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One of the most common questions we are asked is: When writing your resume, how far should it go back? There are differing schools of thought on this. On the one hand, all your work experience has led you to this point. It’s all valid and valuable. On the other hand, if you’ve been working for two decades and have five pages of experience, there are very few recruiters that have the kind of time to review everything you’re trying to share.

So, where is the balance? How much history is enough to get you the job?

Rule #1 Sometimes Less is More

We recommend that your resume doesn’t go back more than a decade; 15-years at the most. With that said, if you’re applying for a c-suite position at a corporation, you could and probably should list all of your relevant work experience no matter how long it makes your resume.

Generally, though, you don’t want to keep all of your work history on a resume. Stick to the most relevant historical career details, which most recruiters would say from about 10-years ago to now. If you’re joining a job in an entry-level position, even 10-years is probably too much information. Even if you’re just starting out in your career, hearing about your college internship at a preschool teaching kindergarten may not be relevant to the role you’re entering.

Each resume should summarize the relevant (the keyword here is “relevant”) experience that pertains to the role you’re applying to. Having enough room on a resume is always a problem. But if you are brutally honest with yourself and look at it from the recruiter’s perspective, you should have no problem cutting out anything that isn’t relevant to the job at hand.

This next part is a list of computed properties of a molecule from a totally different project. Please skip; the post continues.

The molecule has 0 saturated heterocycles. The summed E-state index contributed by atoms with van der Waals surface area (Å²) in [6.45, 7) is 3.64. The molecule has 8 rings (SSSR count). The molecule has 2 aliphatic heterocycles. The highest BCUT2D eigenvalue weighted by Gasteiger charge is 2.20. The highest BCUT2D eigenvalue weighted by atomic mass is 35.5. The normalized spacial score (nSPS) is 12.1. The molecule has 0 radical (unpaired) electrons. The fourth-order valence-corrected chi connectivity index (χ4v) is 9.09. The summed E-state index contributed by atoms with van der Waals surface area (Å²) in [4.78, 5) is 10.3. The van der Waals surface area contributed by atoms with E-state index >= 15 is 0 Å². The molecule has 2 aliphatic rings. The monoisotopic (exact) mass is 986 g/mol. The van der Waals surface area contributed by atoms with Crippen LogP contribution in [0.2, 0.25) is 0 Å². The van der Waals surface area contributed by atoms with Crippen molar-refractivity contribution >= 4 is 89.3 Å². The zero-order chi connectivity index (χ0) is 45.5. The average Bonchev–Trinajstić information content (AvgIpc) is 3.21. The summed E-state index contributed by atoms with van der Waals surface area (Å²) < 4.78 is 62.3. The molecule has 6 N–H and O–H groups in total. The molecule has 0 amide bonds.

Rule #2 Be Concise

Do not glom up your resume with corporate speak. Keep your sentences short and action filled. Don’t just describe the job title. Share with the recruiter what you accomplished. Try to keep this to no more than two pages if you can. Otherwise, you run the risk of all that work going to waste because the recruiter has 500 other resumes to review today and can spare no more than a glance for each one. Make sure you use keywords from the job ad; remember, not only will keywords help your resume pop up in a database search, the recruiter probably has the job description on one side and your resume on the other.

So how far back should your resume go? We have some rule of thumb ideas that will help guide your resume writing:

  • Up to two years of experience or recent graduates should include their academic, personal, and professional experiences from high school, college, and after. The same rules apply, though; make sure the experience is relevant in some way to the job. If you’re trying to emphasize crossover skills, say that in your cover letter.
  • If you have two to five years of experience, you can dump GPAs, college courses, and awards off your resume. That is unless you had an internship at an impressive big-name company or won a national award that everyone can recognize. You can still list volunteer experiences and affiliations, but generally, your experience is what matters.
  • For those with more than five years of experience, it gets a little simpler because you want to list your work-related experience, again, that is relevant to what you’re applying to. As you add more years under your belt, keep in mind the 10 to 15-year rule to make sure you’re not running too long.

IES is a recruiting firm that works with top employers and candidates at all stages of their professional careers. We would be happy to review your resume and give our best advice. Our service is free to job candidates, and we’d be happy to help. Contact us today.

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